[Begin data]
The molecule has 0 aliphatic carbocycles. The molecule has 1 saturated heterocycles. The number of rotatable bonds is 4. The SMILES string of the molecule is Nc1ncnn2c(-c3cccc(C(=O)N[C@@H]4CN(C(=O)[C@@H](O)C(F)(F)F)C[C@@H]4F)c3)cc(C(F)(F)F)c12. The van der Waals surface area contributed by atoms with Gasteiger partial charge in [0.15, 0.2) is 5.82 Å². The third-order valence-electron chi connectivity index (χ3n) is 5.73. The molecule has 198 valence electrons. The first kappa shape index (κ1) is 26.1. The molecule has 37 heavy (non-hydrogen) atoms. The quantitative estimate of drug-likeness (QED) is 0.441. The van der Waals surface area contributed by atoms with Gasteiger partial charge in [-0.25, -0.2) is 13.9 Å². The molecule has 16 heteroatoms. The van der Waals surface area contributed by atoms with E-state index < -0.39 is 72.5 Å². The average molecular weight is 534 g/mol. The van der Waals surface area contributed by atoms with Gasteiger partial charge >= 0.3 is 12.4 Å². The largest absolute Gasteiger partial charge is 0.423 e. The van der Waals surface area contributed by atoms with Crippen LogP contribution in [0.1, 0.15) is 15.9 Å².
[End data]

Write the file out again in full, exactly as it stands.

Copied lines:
The molecule has 0 aliphatic carbocycles. The molecule has 1 saturated heterocycles. The number of rotatable bonds is 4. The SMILES string of the molecule is Nc1ncnn2c(-c3cccc(C(=O)N[C@@H]4CN(C(=O)[C@@H](O)C(F)(F)F)C[C@@H]4F)c3)cc(C(F)(F)F)c12. The van der Waals surface area contributed by atoms with Gasteiger partial charge in [0.15, 0.2) is 5.82 Å². The third-order valence-electron chi connectivity index (χ3n) is 5.73. The molecule has 198 valence electrons. The first kappa shape index (κ1) is 26.1. The molecule has 37 heavy (non-hydrogen) atoms. The quantitative estimate of drug-likeness (QED) is 0.441. The van der Waals surface area contributed by atoms with Gasteiger partial charge in [-0.25, -0.2) is 13.9 Å². The molecule has 16 heteroatoms. The van der Waals surface area contributed by atoms with E-state index < -0.39 is 72.5 Å². The average molecular weight is 534 g/mol. The van der Waals surface area contributed by atoms with Gasteiger partial charge >= 0.3 is 12.4 Å². The largest absolute Gasteiger partial charge is 0.423 e. The van der Waals surface area contributed by atoms with Crippen LogP contribution in [0.1, 0.15) is 15.9 Å².